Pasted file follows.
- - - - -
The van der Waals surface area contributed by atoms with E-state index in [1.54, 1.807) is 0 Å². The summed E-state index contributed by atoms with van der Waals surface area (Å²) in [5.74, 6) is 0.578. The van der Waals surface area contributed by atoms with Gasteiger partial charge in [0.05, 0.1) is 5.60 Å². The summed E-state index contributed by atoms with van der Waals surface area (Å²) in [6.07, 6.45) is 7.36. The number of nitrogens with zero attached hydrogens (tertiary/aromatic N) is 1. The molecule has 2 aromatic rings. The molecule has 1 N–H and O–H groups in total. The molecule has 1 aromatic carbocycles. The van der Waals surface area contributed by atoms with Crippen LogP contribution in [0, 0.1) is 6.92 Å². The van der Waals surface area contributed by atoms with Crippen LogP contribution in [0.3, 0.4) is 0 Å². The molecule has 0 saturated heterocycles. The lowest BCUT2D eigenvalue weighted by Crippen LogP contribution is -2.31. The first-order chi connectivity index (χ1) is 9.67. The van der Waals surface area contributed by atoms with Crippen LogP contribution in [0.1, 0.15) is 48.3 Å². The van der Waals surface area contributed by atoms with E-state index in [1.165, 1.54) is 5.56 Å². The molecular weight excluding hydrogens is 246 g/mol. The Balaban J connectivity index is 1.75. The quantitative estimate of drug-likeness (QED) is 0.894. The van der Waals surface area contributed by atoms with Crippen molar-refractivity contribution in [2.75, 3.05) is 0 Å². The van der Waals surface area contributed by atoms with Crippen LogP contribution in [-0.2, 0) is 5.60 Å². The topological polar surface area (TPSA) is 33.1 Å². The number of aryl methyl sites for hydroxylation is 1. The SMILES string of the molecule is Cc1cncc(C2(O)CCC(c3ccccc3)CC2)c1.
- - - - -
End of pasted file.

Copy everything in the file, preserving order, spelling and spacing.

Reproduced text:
The van der Waals surface area contributed by atoms with E-state index in [1.54, 1.807) is 0 Å². The summed E-state index contributed by atoms with van der Waals surface area (Å²) in [5.74, 6) is 0.578. The van der Waals surface area contributed by atoms with Gasteiger partial charge in [0.05, 0.1) is 5.60 Å². The summed E-state index contributed by atoms with van der Waals surface area (Å²) in [6.07, 6.45) is 7.36. The number of nitrogens with zero attached hydrogens (tertiary/aromatic N) is 1. The molecule has 2 aromatic rings. The molecule has 1 N–H and O–H groups in total. The molecule has 1 aromatic carbocycles. The van der Waals surface area contributed by atoms with Crippen LogP contribution in [0, 0.1) is 6.92 Å². The van der Waals surface area contributed by atoms with Crippen LogP contribution in [0.3, 0.4) is 0 Å². The molecule has 0 saturated heterocycles. The lowest BCUT2D eigenvalue weighted by Crippen LogP contribution is -2.31. The first-order chi connectivity index (χ1) is 9.67. The van der Waals surface area contributed by atoms with Crippen LogP contribution in [0.1, 0.15) is 48.3 Å². The van der Waals surface area contributed by atoms with E-state index in [1.165, 1.54) is 5.56 Å². The molecular weight excluding hydrogens is 246 g/mol. The Balaban J connectivity index is 1.75. The quantitative estimate of drug-likeness (QED) is 0.894. The van der Waals surface area contributed by atoms with Crippen molar-refractivity contribution in [2.75, 3.05) is 0 Å². The van der Waals surface area contributed by atoms with Crippen LogP contribution in [-0.2, 0) is 5.60 Å². The topological polar surface area (TPSA) is 33.1 Å². The number of aryl methyl sites for hydroxylation is 1. The SMILES string of the molecule is Cc1cncc(C2(O)CCC(c3ccccc3)CC2)c1.